September 18, 1976
SHAKEUPS AT FAIRCHILD
ICE's recent visit to Fairchild suggested that there is a continuing amount of
unrest, although Corrigan's confidence is gradually improving, particularly with
respect to their MOS capabilities. They still have a ways to go to develop an
operation as effective as some of their competitors in the Bay Area,
particularly National. ICE finds it interesting to note that older remote
plants, such as the Portland facility, aren't as effective as new ones in the
middle of Silicon Valley or in the Salt Lake area. Our experience suggests that
older plants are capable of competing in Silicon Valley because of the better
people. While a new facility in a remote location may compete effectively for a
time because of the modern equipment, Silicon Valley talent is better at keeping
yields up in an aging facility.
AMI -GLENN PENISTEN
Penisten is obviously taking a very strong position at AMI, although generally
he may be overworking the fancy planning procedures of TI. The better help
seems to like the idea of finally getting some direction from the top.
Financially, it will probably take Penisten a year or two to throttle down to
the right kind of management for AMI, but in the long run he might be able to
but the available engineering talent and AMI's excellent customer relations
together into a more moneymaking organization. Overall, Silicon Valley business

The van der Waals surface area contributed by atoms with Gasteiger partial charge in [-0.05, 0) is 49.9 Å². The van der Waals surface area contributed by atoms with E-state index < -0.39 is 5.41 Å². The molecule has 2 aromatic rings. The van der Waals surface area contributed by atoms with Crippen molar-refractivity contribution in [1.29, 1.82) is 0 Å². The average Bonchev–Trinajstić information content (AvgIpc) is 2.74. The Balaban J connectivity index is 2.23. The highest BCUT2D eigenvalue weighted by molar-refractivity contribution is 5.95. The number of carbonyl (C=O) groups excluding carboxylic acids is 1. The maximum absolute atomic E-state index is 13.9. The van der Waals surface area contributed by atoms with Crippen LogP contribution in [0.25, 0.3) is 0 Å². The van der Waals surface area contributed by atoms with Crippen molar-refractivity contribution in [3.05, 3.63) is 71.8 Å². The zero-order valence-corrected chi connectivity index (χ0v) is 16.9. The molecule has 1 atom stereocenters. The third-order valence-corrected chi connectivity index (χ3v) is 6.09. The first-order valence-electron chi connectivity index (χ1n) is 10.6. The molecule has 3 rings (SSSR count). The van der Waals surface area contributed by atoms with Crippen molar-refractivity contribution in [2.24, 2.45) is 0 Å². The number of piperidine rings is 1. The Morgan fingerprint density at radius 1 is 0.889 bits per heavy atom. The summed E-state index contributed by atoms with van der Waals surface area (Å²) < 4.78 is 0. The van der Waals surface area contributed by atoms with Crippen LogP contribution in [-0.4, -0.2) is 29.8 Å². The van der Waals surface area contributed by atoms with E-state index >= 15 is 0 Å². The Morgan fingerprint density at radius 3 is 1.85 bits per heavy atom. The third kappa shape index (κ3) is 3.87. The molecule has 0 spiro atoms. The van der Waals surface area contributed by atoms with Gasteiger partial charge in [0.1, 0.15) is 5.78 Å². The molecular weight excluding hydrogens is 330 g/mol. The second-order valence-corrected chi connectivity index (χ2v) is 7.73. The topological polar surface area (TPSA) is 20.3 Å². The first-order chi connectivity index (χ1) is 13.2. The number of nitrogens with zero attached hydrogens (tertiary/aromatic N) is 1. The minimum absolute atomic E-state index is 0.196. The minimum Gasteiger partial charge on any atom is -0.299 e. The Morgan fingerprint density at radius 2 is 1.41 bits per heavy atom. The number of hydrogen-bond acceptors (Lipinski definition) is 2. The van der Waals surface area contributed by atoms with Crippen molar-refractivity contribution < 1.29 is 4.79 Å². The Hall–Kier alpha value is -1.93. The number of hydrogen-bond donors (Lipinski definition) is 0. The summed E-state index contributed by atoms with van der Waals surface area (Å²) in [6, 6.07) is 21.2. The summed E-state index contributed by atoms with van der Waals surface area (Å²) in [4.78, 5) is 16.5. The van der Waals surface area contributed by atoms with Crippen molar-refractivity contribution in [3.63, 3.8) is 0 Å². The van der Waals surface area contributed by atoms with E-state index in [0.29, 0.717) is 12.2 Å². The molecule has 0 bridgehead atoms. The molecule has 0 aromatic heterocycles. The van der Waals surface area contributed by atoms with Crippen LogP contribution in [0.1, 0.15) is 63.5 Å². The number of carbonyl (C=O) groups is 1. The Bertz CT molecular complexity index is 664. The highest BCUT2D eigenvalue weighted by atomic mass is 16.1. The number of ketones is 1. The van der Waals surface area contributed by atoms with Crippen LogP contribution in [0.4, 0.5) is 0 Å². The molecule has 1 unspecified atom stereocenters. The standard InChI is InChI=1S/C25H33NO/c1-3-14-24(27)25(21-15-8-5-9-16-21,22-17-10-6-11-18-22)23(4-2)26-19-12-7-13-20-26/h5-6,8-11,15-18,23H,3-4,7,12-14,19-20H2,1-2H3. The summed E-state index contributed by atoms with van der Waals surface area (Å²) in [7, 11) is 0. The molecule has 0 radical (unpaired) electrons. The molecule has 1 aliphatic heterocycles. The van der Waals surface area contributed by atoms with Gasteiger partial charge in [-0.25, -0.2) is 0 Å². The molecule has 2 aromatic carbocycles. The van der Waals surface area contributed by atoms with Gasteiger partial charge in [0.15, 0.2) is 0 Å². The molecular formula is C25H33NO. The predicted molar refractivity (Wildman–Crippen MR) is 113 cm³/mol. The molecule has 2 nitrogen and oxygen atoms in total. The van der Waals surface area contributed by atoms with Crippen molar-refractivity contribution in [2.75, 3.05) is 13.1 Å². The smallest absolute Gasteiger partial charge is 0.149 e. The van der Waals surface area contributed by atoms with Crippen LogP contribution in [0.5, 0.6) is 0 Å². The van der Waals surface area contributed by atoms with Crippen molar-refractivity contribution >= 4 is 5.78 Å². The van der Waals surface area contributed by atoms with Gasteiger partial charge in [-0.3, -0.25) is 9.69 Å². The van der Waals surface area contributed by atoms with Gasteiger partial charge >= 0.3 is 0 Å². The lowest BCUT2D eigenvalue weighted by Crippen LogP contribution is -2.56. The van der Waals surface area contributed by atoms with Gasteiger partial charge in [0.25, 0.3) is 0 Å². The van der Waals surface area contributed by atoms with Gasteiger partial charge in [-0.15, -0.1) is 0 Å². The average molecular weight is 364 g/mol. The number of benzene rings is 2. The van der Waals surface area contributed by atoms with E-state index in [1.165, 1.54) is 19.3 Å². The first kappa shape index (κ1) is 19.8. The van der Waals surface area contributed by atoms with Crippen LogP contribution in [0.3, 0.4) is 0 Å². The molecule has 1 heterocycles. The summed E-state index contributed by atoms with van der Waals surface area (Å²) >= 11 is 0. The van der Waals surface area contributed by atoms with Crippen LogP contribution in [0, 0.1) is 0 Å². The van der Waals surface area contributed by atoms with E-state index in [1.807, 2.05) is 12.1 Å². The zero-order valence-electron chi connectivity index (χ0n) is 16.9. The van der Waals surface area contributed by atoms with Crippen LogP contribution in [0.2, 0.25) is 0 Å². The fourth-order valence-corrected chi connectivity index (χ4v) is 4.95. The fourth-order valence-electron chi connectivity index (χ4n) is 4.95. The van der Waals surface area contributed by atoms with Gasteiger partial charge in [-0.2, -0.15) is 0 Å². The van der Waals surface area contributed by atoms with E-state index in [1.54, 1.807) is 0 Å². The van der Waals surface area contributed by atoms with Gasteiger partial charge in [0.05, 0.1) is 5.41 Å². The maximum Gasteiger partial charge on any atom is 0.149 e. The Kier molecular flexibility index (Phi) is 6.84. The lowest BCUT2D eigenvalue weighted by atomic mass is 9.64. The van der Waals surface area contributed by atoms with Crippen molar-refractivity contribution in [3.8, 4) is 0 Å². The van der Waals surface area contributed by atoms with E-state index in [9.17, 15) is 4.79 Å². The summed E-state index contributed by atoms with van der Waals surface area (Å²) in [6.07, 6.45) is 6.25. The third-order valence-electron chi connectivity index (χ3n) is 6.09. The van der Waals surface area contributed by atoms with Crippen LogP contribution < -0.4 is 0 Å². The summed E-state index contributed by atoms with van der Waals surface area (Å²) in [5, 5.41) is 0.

tends to be good with full parking lots, but there continues to be nervousness
about the longer term period. Probably, if we can avoid an overexpansion in
this upswing, we can avoid much of the recession that might result and get some
damping on the semiconductor business pendulum. Short-term greed is the
industry's big enemy.
TWO TOP NAMES
Confidentially, the two people considering the distributor partnership are
Marshall Cox and Bernie Marren. If it does go, it will indeed be one of the
highest-powered distributors in the business, with lots of marketing talent
available from AMI and Intersil.
EA is in for some continuing hard times as they attempt to build up a market for
the EA 9002 microprocessor and other new products to replace the lost calculator
custom business. The process problems at this critical time don't help either.
Microma was ahead of its time with the LCD display, but is indeed in a stronger
position now. If Intel is intent on selling Microma, it indicates a powerful
repulsion towards being involved in consumer marketing and production. It's not
as if Intel needed the cash.
© 1976 Copyright Integrated Circuit Engineering Corporation